A Short History of Consumer Debt in the United States
For many American families, spending has become an addiction. Each year a large proportion of families spend more than they earn, contributing to a larger and larger pile of consumer debt over time. Many consumers today focus simply on making the minimum payments on their credit cards instead of focusing on becoming debt free. This trend towards irresponsible spending has led to an increased amount of debt for the average American.
Before the 1950s, very few families carried any consumer debt at all. Borrowing and lending was seen as a dangerous activity that could quickly lead to financial ruin. During the Great Depression and World War II era in particular, families exercised restraint and bought only what they needed. As the economy improved after WWII and the credit card was invented in the 1950s, purchasing with credit and living on loans became a popular notion that gave the average American the opportunity to buy a house, a car, and other material possessions that early generations could not have dreamed of.
This material consumption, however, has inflicted a heavy toll on American households. Since 1980, the average amount of consumer debt has risen from 15.5% of personal income to 19%, almost one-fifth of total personal income earned per year. This accumulation of debt is no surprise when we look at the fact that 43% of American households spend more than they earn from year to year. This means that almost half of all American families are taking on more debt every year, with no sign of limiting spending. Today, the average American household owes about $8,000 in outstanding credit card debt.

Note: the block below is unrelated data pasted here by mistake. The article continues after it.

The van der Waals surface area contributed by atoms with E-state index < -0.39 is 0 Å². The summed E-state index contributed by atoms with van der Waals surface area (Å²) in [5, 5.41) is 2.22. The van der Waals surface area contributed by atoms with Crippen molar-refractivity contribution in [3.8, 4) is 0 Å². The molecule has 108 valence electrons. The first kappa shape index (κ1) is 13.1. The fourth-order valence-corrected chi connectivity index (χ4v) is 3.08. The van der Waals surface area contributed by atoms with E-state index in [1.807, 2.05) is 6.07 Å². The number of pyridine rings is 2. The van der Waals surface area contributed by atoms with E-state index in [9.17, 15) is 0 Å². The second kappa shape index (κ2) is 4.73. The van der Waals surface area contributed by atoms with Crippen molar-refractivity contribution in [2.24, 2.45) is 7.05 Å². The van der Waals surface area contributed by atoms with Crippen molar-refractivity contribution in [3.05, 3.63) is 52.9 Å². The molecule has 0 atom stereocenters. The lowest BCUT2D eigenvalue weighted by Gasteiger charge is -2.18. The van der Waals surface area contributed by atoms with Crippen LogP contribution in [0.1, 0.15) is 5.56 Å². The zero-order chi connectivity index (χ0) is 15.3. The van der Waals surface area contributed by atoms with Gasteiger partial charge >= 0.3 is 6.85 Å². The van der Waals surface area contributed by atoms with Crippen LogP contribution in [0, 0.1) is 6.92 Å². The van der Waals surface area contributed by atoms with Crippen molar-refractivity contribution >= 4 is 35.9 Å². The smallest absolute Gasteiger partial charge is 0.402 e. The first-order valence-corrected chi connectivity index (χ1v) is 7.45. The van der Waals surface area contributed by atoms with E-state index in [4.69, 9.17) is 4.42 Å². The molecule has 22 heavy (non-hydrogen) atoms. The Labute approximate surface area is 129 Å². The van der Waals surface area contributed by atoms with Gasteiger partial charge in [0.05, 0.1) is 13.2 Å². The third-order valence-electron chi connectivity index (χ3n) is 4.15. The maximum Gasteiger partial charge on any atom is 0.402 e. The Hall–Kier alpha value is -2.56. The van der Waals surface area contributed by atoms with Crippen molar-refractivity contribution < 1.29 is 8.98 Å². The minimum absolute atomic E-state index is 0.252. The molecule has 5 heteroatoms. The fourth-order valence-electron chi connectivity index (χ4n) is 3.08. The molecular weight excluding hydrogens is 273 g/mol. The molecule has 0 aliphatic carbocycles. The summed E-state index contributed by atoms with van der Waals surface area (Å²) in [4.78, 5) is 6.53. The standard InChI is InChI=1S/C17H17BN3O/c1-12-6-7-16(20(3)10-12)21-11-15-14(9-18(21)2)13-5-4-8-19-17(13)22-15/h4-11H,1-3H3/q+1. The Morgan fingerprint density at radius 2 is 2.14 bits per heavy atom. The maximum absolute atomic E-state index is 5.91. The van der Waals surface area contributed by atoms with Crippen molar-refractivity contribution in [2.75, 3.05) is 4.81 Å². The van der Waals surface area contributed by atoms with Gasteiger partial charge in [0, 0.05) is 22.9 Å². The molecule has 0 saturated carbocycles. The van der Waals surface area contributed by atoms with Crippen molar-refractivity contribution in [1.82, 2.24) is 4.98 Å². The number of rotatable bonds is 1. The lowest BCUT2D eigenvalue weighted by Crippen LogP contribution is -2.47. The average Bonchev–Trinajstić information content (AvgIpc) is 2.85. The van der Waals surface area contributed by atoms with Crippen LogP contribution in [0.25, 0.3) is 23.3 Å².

If you have been caught up in consumer spending, you may be one of the many U.S. households afflicted with credit card debt. To learn how you can negotiate your debt and begin to reduce your outstanding payments, please contact the experienced Milwaukee bankruptcy lawyers at the DeLadurantey Law Office, LLC today at 414-377-0518.